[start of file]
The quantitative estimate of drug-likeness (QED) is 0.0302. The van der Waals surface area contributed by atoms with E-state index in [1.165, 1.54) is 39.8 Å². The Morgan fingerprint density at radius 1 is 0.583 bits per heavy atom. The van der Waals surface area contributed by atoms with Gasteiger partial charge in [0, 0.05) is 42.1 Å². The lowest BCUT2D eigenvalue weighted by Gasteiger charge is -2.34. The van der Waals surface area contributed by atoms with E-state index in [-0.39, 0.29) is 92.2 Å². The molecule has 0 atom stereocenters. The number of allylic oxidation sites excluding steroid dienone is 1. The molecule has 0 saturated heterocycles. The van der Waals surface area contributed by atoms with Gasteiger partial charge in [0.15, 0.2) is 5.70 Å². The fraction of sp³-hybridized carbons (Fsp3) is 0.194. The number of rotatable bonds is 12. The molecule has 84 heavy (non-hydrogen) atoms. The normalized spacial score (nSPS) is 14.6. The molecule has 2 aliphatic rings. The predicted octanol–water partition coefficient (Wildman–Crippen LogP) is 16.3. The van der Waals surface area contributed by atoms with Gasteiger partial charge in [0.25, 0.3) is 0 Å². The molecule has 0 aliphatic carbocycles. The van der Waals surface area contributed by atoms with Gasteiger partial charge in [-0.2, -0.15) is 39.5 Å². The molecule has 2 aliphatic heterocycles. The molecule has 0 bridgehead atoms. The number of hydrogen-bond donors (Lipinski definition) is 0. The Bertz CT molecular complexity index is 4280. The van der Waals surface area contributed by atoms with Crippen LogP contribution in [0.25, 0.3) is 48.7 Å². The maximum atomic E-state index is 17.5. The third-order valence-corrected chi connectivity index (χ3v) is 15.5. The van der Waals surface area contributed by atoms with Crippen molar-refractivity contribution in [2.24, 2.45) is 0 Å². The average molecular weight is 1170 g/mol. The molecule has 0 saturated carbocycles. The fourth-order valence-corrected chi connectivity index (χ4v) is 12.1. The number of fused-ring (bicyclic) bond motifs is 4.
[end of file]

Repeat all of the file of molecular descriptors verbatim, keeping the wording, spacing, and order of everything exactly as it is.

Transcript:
The quantitative estimate of drug-likeness (QED) is 0.0302. The van der Waals surface area contributed by atoms with E-state index in [1.165, 1.54) is 39.8 Å². The Morgan fingerprint density at radius 1 is 0.583 bits per heavy atom. The van der Waals surface area contributed by atoms with Gasteiger partial charge in [0, 0.05) is 42.1 Å². The lowest BCUT2D eigenvalue weighted by Gasteiger charge is -2.34. The van der Waals surface area contributed by atoms with E-state index in [-0.39, 0.29) is 92.2 Å². The molecule has 0 atom stereocenters. The number of allylic oxidation sites excluding steroid dienone is 1. The molecule has 0 saturated heterocycles. The van der Waals surface area contributed by atoms with Gasteiger partial charge in [0.15, 0.2) is 5.70 Å². The fraction of sp³-hybridized carbons (Fsp3) is 0.194. The number of rotatable bonds is 12. The molecule has 84 heavy (non-hydrogen) atoms. The normalized spacial score (nSPS) is 14.6. The molecule has 2 aliphatic rings. The predicted octanol–water partition coefficient (Wildman–Crippen LogP) is 16.3. The van der Waals surface area contributed by atoms with Gasteiger partial charge in [0.25, 0.3) is 0 Å². The molecule has 0 aliphatic carbocycles. The van der Waals surface area contributed by atoms with Gasteiger partial charge in [-0.2, -0.15) is 39.5 Å². The molecule has 2 aliphatic heterocycles. The molecule has 0 bridgehead atoms. The number of hydrogen-bond donors (Lipinski definition) is 0. The Bertz CT molecular complexity index is 4280. The van der Waals surface area contributed by atoms with Crippen LogP contribution in [0.25, 0.3) is 48.7 Å². The maximum atomic E-state index is 17.5. The third-order valence-corrected chi connectivity index (χ3v) is 15.5. The van der Waals surface area contributed by atoms with Crippen molar-refractivity contribution in [2.24, 2.45) is 0 Å². The average molecular weight is 1170 g/mol. The molecule has 0 saturated carbocycles. The fourth-order valence-corrected chi connectivity index (χ4v) is 12.1. The number of fused-ring (bicyclic) bond motifs is 4.